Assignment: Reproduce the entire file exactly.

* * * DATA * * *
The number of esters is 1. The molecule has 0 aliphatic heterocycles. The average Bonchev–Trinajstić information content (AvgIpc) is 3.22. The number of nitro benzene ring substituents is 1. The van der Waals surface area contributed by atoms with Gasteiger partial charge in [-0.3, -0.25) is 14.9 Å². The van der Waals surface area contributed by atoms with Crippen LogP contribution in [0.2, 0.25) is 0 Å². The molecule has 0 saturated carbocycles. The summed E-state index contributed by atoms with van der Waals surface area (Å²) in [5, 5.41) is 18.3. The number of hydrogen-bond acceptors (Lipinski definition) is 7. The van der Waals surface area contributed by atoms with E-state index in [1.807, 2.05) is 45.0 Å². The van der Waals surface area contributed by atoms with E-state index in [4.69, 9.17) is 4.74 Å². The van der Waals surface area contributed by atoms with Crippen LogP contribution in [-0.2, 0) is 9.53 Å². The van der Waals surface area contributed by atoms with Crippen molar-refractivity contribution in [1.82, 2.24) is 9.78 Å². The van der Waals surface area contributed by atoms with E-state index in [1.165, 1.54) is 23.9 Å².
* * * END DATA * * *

The number of esters is 1. The molecule has 0 aliphatic heterocycles. The average Bonchev–Trinajstić information content (AvgIpc) is 3.22. The number of nitro benzene ring substituents is 1. The van der Waals surface area contributed by atoms with Gasteiger partial charge in [-0.3, -0.25) is 14.9 Å². The van der Waals surface area contributed by atoms with Crippen LogP contribution in [0.2, 0.25) is 0 Å². The molecule has 0 saturated carbocycles. The summed E-state index contributed by atoms with van der Waals surface area (Å²) in [5, 5.41) is 18.3. The number of hydrogen-bond acceptors (Lipinski definition) is 7. The van der Waals surface area contributed by atoms with E-state index in [1.807, 2.05) is 45.0 Å². The van der Waals surface area contributed by atoms with E-state index in [4.69, 9.17) is 4.74 Å². The van der Waals surface area contributed by atoms with Crippen LogP contribution in [-0.2, 0) is 9.53 Å². The van der Waals surface area contributed by atoms with Crippen molar-refractivity contribution in [1.82, 2.24) is 9.78 Å². The van der Waals surface area contributed by atoms with E-state index in [1.165, 1.54) is 23.9 Å².